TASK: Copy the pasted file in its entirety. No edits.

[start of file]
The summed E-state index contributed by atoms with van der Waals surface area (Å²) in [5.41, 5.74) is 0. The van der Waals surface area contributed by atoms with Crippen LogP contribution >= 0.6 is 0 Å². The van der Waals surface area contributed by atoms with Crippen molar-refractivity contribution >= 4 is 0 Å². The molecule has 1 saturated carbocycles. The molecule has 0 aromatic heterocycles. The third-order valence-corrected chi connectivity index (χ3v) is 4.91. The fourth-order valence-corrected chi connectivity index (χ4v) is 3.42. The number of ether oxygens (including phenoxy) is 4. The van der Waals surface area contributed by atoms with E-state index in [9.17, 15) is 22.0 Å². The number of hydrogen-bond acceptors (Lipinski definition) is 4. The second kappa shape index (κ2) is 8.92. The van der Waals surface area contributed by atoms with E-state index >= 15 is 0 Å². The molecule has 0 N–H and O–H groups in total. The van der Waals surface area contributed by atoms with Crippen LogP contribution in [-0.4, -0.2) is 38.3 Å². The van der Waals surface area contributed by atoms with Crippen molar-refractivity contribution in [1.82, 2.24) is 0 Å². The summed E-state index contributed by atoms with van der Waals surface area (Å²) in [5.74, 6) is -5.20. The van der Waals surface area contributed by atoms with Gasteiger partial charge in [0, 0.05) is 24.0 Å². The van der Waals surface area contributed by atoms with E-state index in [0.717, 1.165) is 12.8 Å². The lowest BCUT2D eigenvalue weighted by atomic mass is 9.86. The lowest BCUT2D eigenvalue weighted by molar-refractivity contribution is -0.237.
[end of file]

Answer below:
The summed E-state index contributed by atoms with van der Waals surface area (Å²) in [5.41, 5.74) is 0. The van der Waals surface area contributed by atoms with Crippen LogP contribution >= 0.6 is 0 Å². The van der Waals surface area contributed by atoms with Crippen molar-refractivity contribution >= 4 is 0 Å². The molecule has 1 saturated carbocycles. The molecule has 0 aromatic heterocycles. The third-order valence-corrected chi connectivity index (χ3v) is 4.91. The fourth-order valence-corrected chi connectivity index (χ4v) is 3.42. The number of ether oxygens (including phenoxy) is 4. The van der Waals surface area contributed by atoms with E-state index in [9.17, 15) is 22.0 Å². The number of hydrogen-bond acceptors (Lipinski definition) is 4. The second kappa shape index (κ2) is 8.92. The van der Waals surface area contributed by atoms with E-state index >= 15 is 0 Å². The molecule has 0 N–H and O–H groups in total. The van der Waals surface area contributed by atoms with Crippen LogP contribution in [-0.4, -0.2) is 38.3 Å². The van der Waals surface area contributed by atoms with Crippen molar-refractivity contribution in [1.82, 2.24) is 0 Å². The summed E-state index contributed by atoms with van der Waals surface area (Å²) in [5.74, 6) is -5.20. The van der Waals surface area contributed by atoms with Gasteiger partial charge in [0, 0.05) is 24.0 Å². The van der Waals surface area contributed by atoms with E-state index in [0.717, 1.165) is 12.8 Å². The lowest BCUT2D eigenvalue weighted by atomic mass is 9.86. The lowest BCUT2D eigenvalue weighted by molar-refractivity contribution is -0.237.